Teddy Bridgewater 'honored' to follow Cam Newton with Panthers

How is it possible to leave Cam out of Panthers' GOAT voting? (2:20)

Dan Orlovsky and Domonique Foxworth are confused as to why the Panthers didn't include Cam Newton in their voting for franchise GOAT. (2:20)

CHARLOTTE, N.C. -- New Carolina Panthers quarterback Teddy Bridgewater said Monday that he feels "honored" to follow in the footsteps of Cam Newton.

Bridgewater also acknowledged understanding how Newton might feel disrespected that Carolina didn't stick with him coming off a 2019 season in which the former NFL MVP missed the final 14 games with a Lisfranc injury on his left foot.

That's because Bridgewater went through a similar situation in Minnesota after his 2016 season ended in training camp because of a significant knee injury suffered in practice.

The Vikings stuck with Sam Bradford and Case Keenum in 2017 when Bridgewater was ready to return in mid-October then signed Kirk Cousins to a three-year, $84 million deal in 2018.

That left Bridgewater to spend a brief time with the New York Jets during the 2018 training camp before being traded to the New Orleans Saints, where he was until Carolina gave him a three-year, $63 million deal in March.

"With Cam, it was one of those situations where I understand, as a player, you're a competitor, you want to get back out there and get an opportunity, that opportunity to show that you're still this elite guy," Bridgewater said. "He's done some great things. He's obviously one of the best players to ever play for this franchise. Everyone around here respects him. They speak highly of him.

"I'm just honored to be following in the position that he left behind, to get the opportunity to resume my career."

One thing Bridgewater, 27, didn't do in his comeback was talk publicly about being disrespected. Newton, signed last month by the New England Patriots to a one-year deal, has been vocal on social media about how the Panthers "gave up on me."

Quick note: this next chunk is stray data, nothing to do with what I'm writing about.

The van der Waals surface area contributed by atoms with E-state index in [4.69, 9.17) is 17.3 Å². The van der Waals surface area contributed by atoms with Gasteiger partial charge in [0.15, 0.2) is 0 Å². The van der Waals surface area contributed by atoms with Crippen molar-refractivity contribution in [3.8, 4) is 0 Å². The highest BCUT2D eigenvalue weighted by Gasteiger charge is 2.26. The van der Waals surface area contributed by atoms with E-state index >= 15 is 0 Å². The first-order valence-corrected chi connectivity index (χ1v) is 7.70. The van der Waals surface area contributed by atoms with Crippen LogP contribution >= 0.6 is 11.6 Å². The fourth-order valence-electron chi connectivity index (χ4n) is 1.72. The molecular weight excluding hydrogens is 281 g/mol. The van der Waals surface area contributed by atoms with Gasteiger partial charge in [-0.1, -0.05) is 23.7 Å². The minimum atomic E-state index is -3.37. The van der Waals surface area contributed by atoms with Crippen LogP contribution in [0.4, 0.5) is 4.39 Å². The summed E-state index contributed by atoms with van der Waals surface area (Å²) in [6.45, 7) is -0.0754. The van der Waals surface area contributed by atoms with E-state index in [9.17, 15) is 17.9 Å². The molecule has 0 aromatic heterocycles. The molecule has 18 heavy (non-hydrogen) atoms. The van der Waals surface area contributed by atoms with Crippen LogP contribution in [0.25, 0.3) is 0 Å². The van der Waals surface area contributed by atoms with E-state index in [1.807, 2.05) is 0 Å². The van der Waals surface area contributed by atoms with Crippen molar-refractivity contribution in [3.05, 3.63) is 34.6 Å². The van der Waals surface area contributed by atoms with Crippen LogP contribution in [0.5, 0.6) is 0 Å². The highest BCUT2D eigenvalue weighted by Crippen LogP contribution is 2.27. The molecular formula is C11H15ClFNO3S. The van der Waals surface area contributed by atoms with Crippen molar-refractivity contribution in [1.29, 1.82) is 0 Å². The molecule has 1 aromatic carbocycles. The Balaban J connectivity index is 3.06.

The 31-year-old also talked about not being respected and having to prove himself.

"That's the tough side of this business," Bridgewater said. "I had the opportunity to experience it early in my career. Injuries are always unfortunate. The way things transpired when I got injured and how I wasn't able to return to the driver's seat, I just took it as, 'Hey, man, I've got to put my head down and continue to work. Eventually ... 31 other teams will have the opportunity to fall in love with me all over again.'"

First-year Panthers coach Matt Rhule has maintained respect for everything Newton accomplished at Carolina. He has said the decision to move on to Bridgewater was because Minnesota's 2014 first-round pick better fit what he wanted to do.

A more pinpoint passer than Newton, Bridgewater has been reunited with offensive coordinator Joe Brady, who was an offensive assistant with him in New Orleans in 2018.

Bridgewater said the new Carolina offense will incorporate a "high percentage" of what the Saints do with "wrinkles" from Brady after he helped LSU win the college football championship last season as the school's pass game coordinator.

Rhule said last week that Brady and Bridgewater, because of their past together, already have been able to talk productively despite having only a virtual offseason due to the coronavirus pandemic.

Bridgewater was able to put some of his knowledge to use with wide receiver DJ Moore and other teammates last week when they worked out at a local high school while waiting to be cleared from coronavirus testing.

Bridgewater, who went 5-0 last season for the Saints while Drew Brees rehabbed a hand injury, said this already feels like his team.

"They made this transition smooth and told me from the jump this is your team," Bridgewater said of Rhule and team owner David Tepper. "Just being around the guys a couple of days already, they're feeding off my energy and I'm feeding off theirs."